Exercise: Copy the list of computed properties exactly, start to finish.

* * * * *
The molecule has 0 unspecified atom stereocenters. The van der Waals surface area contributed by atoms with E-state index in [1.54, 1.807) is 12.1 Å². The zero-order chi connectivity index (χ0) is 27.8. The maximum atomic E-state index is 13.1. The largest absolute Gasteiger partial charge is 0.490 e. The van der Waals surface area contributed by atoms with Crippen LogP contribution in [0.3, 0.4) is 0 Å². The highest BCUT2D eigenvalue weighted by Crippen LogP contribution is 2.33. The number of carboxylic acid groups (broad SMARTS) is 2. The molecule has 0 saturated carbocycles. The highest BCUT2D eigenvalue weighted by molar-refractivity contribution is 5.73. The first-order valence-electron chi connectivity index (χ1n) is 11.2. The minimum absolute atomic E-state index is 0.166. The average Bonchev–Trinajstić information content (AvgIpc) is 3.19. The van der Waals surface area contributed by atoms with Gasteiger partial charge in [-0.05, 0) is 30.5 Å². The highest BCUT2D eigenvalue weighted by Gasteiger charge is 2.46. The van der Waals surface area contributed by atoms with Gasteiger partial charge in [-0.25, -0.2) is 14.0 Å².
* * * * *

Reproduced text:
The molecule has 0 unspecified atom stereocenters. The van der Waals surface area contributed by atoms with E-state index in [1.54, 1.807) is 12.1 Å². The zero-order chi connectivity index (χ0) is 27.8. The maximum atomic E-state index is 13.1. The largest absolute Gasteiger partial charge is 0.490 e. The van der Waals surface area contributed by atoms with Crippen LogP contribution in [0.3, 0.4) is 0 Å². The highest BCUT2D eigenvalue weighted by Crippen LogP contribution is 2.33. The number of carboxylic acid groups (broad SMARTS) is 2. The molecule has 0 saturated carbocycles. The highest BCUT2D eigenvalue weighted by molar-refractivity contribution is 5.73. The first-order valence-electron chi connectivity index (χ1n) is 11.2. The minimum absolute atomic E-state index is 0.166. The average Bonchev–Trinajstić information content (AvgIpc) is 3.19. The van der Waals surface area contributed by atoms with Gasteiger partial charge in [-0.05, 0) is 30.5 Å². The highest BCUT2D eigenvalue weighted by Gasteiger charge is 2.46. The van der Waals surface area contributed by atoms with Gasteiger partial charge in [-0.25, -0.2) is 14.0 Å².